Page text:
Constructed in 1850, this 72-foot-long, Ithiel Town wooden lattice truss bridge is one of the last two that remain among the 13 that once crisscrossed Red Clay Creek in Delaware.
The Wilmington and Western Railroad once included a station near the bridge and the area became a very popular picnic spot for train passengers. The railroad still runs alongside Red Clay Creek and carries riders past Wooddale Bridge to this day.
Wooddale grew to become a village in the 1890s, but it survived for less than 20 years with people moving away after the last factory, a paper mill, burned down in 1918.
In 2003, the original Wooddale Bridge was destroyed by flooding related to Tropical Storm Henri. Between 2007-2008, the Delaware Department of Transportation undertook a multimillion-dollar effort to restore the bridge. This included raising the roadway five feet and using highly durable Bongossi wood to better fortify the span.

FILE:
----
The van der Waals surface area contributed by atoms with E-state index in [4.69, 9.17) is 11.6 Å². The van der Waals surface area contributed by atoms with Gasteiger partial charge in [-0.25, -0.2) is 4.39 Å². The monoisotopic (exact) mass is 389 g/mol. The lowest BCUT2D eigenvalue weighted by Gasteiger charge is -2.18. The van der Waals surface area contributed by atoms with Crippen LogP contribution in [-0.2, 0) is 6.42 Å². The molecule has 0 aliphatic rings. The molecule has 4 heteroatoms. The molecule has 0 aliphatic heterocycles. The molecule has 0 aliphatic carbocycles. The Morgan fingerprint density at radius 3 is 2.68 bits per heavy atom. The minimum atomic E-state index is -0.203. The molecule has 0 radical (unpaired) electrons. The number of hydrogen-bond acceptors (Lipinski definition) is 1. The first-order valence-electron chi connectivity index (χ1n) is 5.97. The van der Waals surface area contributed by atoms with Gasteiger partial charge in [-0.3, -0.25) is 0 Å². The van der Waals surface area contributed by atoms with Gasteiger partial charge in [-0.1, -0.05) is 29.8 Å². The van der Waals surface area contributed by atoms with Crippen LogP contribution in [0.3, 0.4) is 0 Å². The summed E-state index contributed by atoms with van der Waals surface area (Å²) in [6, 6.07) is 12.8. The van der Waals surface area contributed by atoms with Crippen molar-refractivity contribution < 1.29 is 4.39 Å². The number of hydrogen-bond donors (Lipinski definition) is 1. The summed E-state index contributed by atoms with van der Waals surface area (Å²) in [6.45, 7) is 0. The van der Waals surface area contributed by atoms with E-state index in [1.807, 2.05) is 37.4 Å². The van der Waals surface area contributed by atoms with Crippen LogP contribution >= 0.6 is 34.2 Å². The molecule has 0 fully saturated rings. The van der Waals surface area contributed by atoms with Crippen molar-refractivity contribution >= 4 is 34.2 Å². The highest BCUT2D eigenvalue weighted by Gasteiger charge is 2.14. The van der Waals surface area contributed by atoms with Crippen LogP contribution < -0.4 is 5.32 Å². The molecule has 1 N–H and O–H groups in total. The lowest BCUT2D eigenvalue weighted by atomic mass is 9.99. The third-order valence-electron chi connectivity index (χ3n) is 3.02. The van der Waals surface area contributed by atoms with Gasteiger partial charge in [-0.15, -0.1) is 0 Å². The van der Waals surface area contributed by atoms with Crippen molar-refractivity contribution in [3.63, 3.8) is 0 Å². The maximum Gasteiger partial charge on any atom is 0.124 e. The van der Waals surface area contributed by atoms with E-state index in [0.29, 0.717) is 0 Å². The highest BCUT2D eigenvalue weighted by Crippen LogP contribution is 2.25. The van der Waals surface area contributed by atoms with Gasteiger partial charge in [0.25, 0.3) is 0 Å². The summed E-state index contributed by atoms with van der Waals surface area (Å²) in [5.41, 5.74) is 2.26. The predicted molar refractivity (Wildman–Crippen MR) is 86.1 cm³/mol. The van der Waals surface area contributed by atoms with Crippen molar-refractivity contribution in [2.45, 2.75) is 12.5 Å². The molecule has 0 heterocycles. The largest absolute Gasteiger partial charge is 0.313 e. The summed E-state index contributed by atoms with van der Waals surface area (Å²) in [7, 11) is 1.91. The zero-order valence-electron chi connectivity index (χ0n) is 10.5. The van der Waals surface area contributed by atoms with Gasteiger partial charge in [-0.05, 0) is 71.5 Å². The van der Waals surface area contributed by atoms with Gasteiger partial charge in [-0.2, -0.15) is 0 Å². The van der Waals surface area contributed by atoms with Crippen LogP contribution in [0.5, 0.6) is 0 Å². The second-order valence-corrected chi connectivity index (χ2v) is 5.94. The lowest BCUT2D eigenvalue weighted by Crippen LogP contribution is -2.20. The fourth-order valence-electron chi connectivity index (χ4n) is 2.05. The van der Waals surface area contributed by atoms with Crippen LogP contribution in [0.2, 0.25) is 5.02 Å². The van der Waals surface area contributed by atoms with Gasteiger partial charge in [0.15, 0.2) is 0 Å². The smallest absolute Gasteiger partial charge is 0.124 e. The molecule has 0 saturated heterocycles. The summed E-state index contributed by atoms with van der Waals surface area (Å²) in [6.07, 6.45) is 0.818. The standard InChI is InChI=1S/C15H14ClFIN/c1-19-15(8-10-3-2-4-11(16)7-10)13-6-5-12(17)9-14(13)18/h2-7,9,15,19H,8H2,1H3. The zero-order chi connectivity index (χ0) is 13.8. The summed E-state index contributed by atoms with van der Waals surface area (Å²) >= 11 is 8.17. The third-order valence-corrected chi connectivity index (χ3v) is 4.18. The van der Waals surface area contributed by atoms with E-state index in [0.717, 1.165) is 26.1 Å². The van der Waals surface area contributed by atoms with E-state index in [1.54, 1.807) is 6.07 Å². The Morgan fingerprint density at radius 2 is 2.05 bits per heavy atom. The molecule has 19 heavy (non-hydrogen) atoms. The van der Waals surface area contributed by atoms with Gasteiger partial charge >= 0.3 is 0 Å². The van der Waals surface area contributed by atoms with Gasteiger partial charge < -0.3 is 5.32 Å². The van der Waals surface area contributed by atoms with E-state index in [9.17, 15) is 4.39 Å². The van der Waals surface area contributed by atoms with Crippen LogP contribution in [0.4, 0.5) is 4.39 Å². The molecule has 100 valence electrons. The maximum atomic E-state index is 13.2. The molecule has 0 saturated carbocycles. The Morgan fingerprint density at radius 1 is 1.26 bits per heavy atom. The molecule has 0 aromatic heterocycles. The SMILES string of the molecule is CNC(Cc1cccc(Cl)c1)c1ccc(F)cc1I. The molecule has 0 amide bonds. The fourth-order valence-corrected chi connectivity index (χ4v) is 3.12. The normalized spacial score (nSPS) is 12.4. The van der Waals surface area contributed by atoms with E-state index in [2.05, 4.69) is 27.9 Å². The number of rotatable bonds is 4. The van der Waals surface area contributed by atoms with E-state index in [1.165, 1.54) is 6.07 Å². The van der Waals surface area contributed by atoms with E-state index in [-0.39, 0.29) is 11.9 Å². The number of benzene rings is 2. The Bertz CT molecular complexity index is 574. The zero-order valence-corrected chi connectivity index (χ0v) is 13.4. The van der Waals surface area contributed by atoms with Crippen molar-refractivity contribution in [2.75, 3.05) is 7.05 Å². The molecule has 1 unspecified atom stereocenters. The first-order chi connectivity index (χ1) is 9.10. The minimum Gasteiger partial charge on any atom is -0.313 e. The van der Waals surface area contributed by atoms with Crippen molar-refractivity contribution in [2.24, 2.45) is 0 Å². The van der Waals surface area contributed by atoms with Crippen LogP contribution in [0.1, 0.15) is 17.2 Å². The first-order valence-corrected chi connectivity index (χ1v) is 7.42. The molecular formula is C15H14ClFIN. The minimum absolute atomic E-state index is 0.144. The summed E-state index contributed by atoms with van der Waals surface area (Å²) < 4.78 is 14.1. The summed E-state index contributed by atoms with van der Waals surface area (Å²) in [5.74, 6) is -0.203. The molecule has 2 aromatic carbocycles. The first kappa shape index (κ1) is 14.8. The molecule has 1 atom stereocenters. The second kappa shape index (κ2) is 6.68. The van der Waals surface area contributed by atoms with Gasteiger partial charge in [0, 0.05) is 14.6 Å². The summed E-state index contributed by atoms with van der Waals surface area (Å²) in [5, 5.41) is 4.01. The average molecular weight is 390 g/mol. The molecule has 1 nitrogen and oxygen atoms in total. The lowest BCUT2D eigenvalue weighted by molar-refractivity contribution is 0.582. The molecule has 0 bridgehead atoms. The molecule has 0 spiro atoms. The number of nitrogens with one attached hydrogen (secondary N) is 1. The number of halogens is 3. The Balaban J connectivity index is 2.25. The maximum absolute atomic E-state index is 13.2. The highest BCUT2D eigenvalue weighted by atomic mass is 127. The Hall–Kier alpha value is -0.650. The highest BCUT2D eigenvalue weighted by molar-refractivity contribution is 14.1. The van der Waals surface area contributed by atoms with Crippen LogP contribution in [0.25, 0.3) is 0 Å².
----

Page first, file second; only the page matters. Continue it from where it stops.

The bridge was re-opened on December 15, 2008, and has been standing strong ever since.
Know Before You Go
Wooddale Bridge was added to the National Register of Historic Places on April 11, 1973.